I'm no sure how far it's richt for me to be fashin' ye sae sume again wi' a letter. I ken weel that my aul-fassont way o' writin's no unco takin' wi the maist o' fok. For now-a-days naething but learnin' an' poleetness 'll gang doon wi' yir gentles. An' a body like me, (wha's up to very little mair nor common sense, an' that I doot just scrimp eneuch) darena preshume to come afore the public wi' ony o' his hamert-made thochts: or gif he dis, ye'll see them turn up their noses at the very sichte o' themand ye'll hear them gi'e them out as some o' the clishmaclaver haverins o' some aul donert fule. Hech! but it's maist like to mak ane scunner to hear some o' yir dashin', buskit-up, spankin' sparks (whase only recommendation lies in their braw cleedin' that's on their back) lay aff their impudent snash again" the weel-meent intentions o' an unlearnt but honest man- -whareas, gif ye ware to put thae sam cratures till't, an' targe them on the commonest subjects, ye wad maybe sune see how sma richte they soud tak to themsel's to fin' faut wi' ithers. I'm no sayin' owre muckle whan I say't, some o' them that carry their head
Letter from Andrew Ettleweel.
sae heigh, haena muckle mair rumlegumtion in them than my Bawtie, that's e'en now snowkin' in the aus-hole-puir brute.
Weel, Sir, as I was gaun to say, we're surely gritly obleeged to ye for gi en kintra fok leave to lowse their tongues an' tell their kennins in their ain gate. It's lang sin' we. had ony lishense o' this kin' gi'en us i' the wast: an' I houp yese no hae raison to think that we'll misus't. It's no to be expecket, to be sure, that we can ha'e ochte muckle to enterteen ye wi'-but I'll no say but at an antrin time ye'll maybe get a thing frae thir muirs that has some smeddum in t. For it's no wi' men o' lear that a' the sense o' the lan' lies. I trow ye, I've seen some o our muirfok keep up an argument wi' mony a fallow that's been at the college-an' wha on that account gie themsels the airs o men o' michty pretensions-but after a' I've seen the like get an unco doonsettin' frae ane wha had nane o' the tules o' lear' to work wi.' I needna gang far for instances in point. There's our John Findlay o' the Heathershaw. I wad ye a plack if ye ware coaxin' him weel (for let me tell ye, he's a wee fasht wi' a blateness) ye wad get frae him ballats an' sangs o' his ain makin' that michte do baith him an' you credit.-An' there's my aul' frien' Gawin Kinloch, the wale o' carles-But waesuck! what'll grief no do. It's no lang sin' he lost his only callan that he was sae muckle set on, an' its like to gang owre sair till his heart. But ye michte fit it frae Kilmarnock to Straven, an' ye wadna gae by a cleverer chiel! I doot however if he'll ever can do yir Mirror ony gude-for. I've my ain thochts, that he's gotten his deadle.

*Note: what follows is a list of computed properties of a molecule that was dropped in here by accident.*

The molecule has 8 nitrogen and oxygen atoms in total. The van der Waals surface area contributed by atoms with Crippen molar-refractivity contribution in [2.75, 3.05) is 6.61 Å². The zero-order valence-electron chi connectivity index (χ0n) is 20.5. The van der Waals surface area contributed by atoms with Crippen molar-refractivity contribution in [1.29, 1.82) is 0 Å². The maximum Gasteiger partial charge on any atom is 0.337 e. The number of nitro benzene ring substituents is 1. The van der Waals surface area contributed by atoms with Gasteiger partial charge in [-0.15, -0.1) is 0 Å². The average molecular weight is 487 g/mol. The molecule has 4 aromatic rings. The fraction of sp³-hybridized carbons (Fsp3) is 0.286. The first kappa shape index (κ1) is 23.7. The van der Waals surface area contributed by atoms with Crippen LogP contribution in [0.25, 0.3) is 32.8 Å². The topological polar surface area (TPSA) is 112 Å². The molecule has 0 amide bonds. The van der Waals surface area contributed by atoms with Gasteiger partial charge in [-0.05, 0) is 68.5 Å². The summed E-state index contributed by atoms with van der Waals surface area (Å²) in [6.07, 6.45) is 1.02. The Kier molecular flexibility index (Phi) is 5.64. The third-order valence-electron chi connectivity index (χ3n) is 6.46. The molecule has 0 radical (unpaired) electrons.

But I'se warran ye're thinkin' by this time that I'm gaun aff at the nail a' thegither wi' ye. I had amaist forgat what it was for that made me address ye at the praisent. Ye'll min' how in my last epissle to ye I fan' faut wi' a thing whilk I thochte was disrespektu' to the house o' God. Weel, Sir, let me tell ye the things ta'en wi'-and fok hae set their heads thegither to put a stop till't. It was just the sabbath after yir beuk cam out that the wark o' reformation begood. Tam Tutap the horsecowper was just gotten the lenthe o' the kirk-yett, and was gettin' his wafers wat to put up some prentit adverteesement about a roup o' kye he was to hae neist ook; an' heth! ane o' the elers o' the kirk teuk speech in han', an' tell't him fu' feetly o' the indecencie o' the thing-an' frae less to mair he was let ken that nouther he nor naebody else need try to put up ony thing o' the
Letter from Andrew Ettleweel.
kin' there in time to come- -if he wad misuse the Lord's day wi' his merchandeezing he michte gang an' ereck them at the Toll o' Kingswall, or at the Corse o' Kilmarnock.
Now, Sir, gif ye wadna think me owre meddlin' i' my way, there's anither thing connecket wi' our Kirk practises, whilk I've lang been thinkin' on-but whilk frae fa'in' in wi' mysel❜ fraé day to day, I neer gied muckle heed to, as to the impropreety o't-An' that's the fasson o' kintra-fok takin' Buns an' yill atween sermons, on the Sundays in the Simmer-time.. Gif ye ware ne'er praisent at a thing o' the kin' ye'll aiblins no can see what I wad be at when I ca' this a wrang thing. Fok maun hae refreshments ye'll say, or at ony rate, a co'erin' frae a shower in a wat day. That's a very true Í grant ye—but still that's no to hin'er me frae speakin' an' compleenin' about it. We're nae suner out o' the kirk, an' hae seen our braw fok munt their carriages an' drive awa—no to come back in the aft rnune again, than the maist feck o' us gang awa' doon to Geordie Tamson's at the Burnfit, an' there we get plantit a' roun his biggest room or barn-an' in comes Geordie carryin' his muckle bakie fu'’o' buns, an' his lassock ahint him wi' as mony bottles as she can manage in her han's an' anoth her oxters. Weel i' the mean time, the tauk's 's gaun on―an' as ye may suppose, the minister's preachin's in the first place turned inside out-an' as ilka man has his ain way o' thinkin' about thae things, its no uncommon to hae a hantle o' bickerin' afore we get a' its mer ts sac areenged as to fa in wi' ilka ane's pleesure about it.-I'll no say but there's w whiles some edification in thae kin' o' bruilies. A kittle point o' faith's sometimes helpet to be redd up-an' at a' events it's no an ill thing to mak us keep min' o' the heads an' particulars o' the ministers sermon muckle better. Gif this waré a' that was transacket at thae gatherins, 1 wad be inclined to think they were usefu' i' their ain way. But there's no a Sunday gangs owre, but Geordie Tamson's is just like a news-house. Fok wha hinna the opportunities o' seein' ither through the ook are fond oʻ kennin' what's gaun on, an' sae the haill news o' the kintra side's brochte afore them, an' discuss't wi' as sma' regard to the day, as if they thochte it ware a Sunday only at the kirk—an' a fairday at Geordie's. An' in trowth, I've whiles seen less daffin' an' gaffain' gaun on at a waddin' or on Hogmanae, than I've witnessed there-at a time too whan fok's min's soud be far itherwise direcket. It was just three Sabbaths sin' whan there